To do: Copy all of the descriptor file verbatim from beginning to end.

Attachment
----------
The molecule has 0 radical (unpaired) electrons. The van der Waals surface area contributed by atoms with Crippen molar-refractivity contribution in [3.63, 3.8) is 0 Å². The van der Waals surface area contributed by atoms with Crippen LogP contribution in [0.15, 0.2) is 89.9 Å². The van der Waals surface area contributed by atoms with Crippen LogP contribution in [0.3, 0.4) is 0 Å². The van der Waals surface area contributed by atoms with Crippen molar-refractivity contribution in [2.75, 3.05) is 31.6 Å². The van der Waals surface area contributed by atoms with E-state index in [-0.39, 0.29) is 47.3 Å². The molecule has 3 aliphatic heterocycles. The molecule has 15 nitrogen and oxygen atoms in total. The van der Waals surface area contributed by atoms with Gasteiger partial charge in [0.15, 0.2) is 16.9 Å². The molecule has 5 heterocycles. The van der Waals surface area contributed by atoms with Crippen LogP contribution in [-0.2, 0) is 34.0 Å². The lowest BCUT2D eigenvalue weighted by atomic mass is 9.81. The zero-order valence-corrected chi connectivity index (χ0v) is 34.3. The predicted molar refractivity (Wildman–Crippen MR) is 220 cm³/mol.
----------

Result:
The molecule has 0 radical (unpaired) electrons. The van der Waals surface area contributed by atoms with Crippen molar-refractivity contribution in [3.63, 3.8) is 0 Å². The van der Waals surface area contributed by atoms with Crippen LogP contribution in [0.15, 0.2) is 89.9 Å². The van der Waals surface area contributed by atoms with Crippen LogP contribution in [0.3, 0.4) is 0 Å². The van der Waals surface area contributed by atoms with Crippen molar-refractivity contribution in [2.75, 3.05) is 31.6 Å². The van der Waals surface area contributed by atoms with E-state index in [-0.39, 0.29) is 47.3 Å². The molecule has 3 aliphatic heterocycles. The molecule has 15 nitrogen and oxygen atoms in total. The van der Waals surface area contributed by atoms with Gasteiger partial charge in [0.15, 0.2) is 16.9 Å². The molecule has 5 heterocycles. The van der Waals surface area contributed by atoms with Crippen LogP contribution in [-0.2, 0) is 34.0 Å². The lowest BCUT2D eigenvalue weighted by atomic mass is 9.81. The zero-order valence-corrected chi connectivity index (χ0v) is 34.3. The predicted molar refractivity (Wildman–Crippen MR) is 220 cm³/mol.